Early in the year 2000, workers from Activision and Microsoft visited Rare. On September 24, 2002, Microsoft paid a total of $375 million to own 100% of the company. Rare is now a first-party developer for Microsoft’s Xbox consoles.
Recently you may have heard about Rare Replay for the Xbox One. You may notice a few missing titles. I won’t be buying this game because my nostalgia lies with “Donkey Kong 64” and “GoldenEye 007” which for licensing reasons weren’t included in the bundle.
Despite exclusivity to Microsoft, Rare still developed titles for the Nintendo DS in the mid-2000s. This included “Diddy Kong Racing DS” (a remake of the original Diddy Kong Racing) and “Viva Piñata: Pocket Paradise.”
There most notable post-Nintendo title was Viva Piñata. The first installment received a BAFTA nomination in Artistic Achievement.
On January 2, 2007 founders Chris and Tim Stamper left the company to “pursue other opportunities.” It was, at this moment, when it felt like the relationship between Rare and Microsoft wasn’t going as planned.
There were sequel titles like “Conker: Live & Reloaded,” “Perfect Dark Zero,” and “Banjo-Kazooie: Nuts & Bolts” released for Xbox, but with none at the accolades of their former installments.
Their Microsoft titles sold worse than expected. As a result Microsoft decided to restructure the studio during the end of the decade. Several key employees quit or were fired around this time. In March 2010, the company opened a new facility in Digbeth, Birmingham. Scott Henson, a developer who previously worked on the hardware and software design on the Xbox 360 console and Kinect, replaced Mark Betteridge as Studio Manager. Their main focus would be the Kinect.
This lead to “Kinect Sports” which was a commercial success despite bitter reviews. Their follow-up “Kinect Sports Rivals” underperformed however. Following this, Microsoft announced that the Kinect would no longer take priority and that several people had left the company.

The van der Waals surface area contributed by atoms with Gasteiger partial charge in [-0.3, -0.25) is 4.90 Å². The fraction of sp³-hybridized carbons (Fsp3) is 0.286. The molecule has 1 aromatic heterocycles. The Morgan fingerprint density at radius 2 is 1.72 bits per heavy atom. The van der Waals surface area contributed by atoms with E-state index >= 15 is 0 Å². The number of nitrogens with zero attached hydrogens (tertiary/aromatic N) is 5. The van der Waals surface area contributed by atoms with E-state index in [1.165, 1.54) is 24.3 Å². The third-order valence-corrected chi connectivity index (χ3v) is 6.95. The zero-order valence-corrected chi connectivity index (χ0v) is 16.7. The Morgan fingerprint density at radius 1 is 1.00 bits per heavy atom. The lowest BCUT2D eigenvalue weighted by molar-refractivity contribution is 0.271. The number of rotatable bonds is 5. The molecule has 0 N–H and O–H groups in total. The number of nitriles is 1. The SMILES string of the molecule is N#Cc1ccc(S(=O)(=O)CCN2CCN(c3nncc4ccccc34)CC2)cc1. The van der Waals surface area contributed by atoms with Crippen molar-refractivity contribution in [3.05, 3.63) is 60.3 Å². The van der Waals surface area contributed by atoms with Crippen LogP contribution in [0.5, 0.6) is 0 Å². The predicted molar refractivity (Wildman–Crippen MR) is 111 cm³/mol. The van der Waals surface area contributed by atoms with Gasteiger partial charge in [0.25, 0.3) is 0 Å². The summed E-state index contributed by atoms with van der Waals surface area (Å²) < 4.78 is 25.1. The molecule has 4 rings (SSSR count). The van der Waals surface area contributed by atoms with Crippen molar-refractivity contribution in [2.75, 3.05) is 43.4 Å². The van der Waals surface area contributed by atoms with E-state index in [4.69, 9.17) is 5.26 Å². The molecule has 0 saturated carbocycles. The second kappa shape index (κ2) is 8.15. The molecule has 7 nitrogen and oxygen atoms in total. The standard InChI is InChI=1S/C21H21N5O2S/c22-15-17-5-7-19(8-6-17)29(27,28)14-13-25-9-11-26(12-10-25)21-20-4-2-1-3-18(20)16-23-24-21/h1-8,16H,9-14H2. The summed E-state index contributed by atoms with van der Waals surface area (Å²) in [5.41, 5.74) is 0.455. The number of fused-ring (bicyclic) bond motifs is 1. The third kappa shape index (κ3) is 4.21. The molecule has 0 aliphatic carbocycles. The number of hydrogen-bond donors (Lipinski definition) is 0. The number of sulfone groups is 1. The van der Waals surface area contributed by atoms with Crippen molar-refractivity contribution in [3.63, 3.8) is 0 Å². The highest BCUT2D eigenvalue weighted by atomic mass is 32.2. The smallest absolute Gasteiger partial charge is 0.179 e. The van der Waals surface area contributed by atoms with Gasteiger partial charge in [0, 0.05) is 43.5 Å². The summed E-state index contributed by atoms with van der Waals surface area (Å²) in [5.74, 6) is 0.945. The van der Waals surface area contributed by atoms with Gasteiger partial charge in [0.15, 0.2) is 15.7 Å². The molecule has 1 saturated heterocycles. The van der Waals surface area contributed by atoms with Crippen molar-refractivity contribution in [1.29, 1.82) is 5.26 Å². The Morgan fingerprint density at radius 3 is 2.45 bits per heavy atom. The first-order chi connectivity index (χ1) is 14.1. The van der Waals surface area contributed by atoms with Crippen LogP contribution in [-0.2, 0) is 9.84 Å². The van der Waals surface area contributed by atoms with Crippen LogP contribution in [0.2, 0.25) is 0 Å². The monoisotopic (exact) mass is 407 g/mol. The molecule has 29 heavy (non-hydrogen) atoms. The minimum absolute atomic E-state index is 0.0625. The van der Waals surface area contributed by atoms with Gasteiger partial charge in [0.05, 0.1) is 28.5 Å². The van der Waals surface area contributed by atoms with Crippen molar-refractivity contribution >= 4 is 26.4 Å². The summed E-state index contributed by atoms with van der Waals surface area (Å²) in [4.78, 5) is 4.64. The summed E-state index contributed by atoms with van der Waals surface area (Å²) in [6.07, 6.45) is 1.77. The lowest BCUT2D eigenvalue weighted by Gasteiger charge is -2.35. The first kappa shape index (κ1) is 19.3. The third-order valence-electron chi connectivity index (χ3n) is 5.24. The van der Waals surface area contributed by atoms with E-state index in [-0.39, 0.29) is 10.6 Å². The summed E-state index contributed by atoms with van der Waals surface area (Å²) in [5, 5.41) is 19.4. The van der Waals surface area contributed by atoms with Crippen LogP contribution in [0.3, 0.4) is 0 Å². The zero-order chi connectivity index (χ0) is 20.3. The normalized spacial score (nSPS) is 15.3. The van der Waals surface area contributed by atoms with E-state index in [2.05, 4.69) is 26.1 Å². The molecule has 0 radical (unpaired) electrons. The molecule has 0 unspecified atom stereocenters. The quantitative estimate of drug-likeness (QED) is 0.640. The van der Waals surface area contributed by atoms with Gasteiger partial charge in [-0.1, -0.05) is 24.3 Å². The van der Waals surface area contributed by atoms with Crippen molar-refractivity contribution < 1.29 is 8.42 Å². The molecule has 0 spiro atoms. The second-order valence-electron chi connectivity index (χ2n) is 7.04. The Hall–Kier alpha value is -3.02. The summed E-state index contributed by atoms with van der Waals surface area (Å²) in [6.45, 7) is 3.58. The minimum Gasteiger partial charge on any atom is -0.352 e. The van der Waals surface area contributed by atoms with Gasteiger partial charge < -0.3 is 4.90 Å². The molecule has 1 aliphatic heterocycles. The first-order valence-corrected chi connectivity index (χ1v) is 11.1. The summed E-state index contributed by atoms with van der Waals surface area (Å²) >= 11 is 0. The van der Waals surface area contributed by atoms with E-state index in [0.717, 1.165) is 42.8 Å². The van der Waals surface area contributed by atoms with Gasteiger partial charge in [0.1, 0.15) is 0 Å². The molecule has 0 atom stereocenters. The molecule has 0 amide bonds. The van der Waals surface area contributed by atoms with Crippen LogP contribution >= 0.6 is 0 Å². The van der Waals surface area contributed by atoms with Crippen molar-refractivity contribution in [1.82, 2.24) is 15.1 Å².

A group of former Rare employees announced the formation of a new studio called Playtonic Games on February 10, 2015. They are planning a “spiritual successor” to “Banjo-Kazooie” called “Yooka-Laylee.” Playtonic staffers have downplayed claims that Microsoft’s involvement was the chief catalyst for Rare’s declining quality of development.
In February 2003, shortly after Rare’s deal with Microsoft happened, Tim Stamper said in a Video Games Daily Interview in regards to their new partnership: “Creativity is a very fragile kind of beast and you need the right kind of environment and place to make great games, so it was more important than anything else to find that right partner. Now that we’ve done that, I think you’ll see the best games we’ve ever made come out of the fold, so we’re very excited.”
In 2004 Nintendo Life reported that Tim Stamper was helping launch a new mobile gaming studio called FortuneFish. While their based in Nottingham, FortuneFish’s registered office is located in nearby Ashby-de-la-Zouch – the same town where Tim and Chris founded Ashby & Graphics Ltd. before their leap through video game history.
I remember only wanting to play Rareware games as a child. When their logo appeared on screen, you knew you were about to play a great game. Microsoft may have been well-intentioned when they acquired Rareware, but the resulting partnership fell depressingly flat.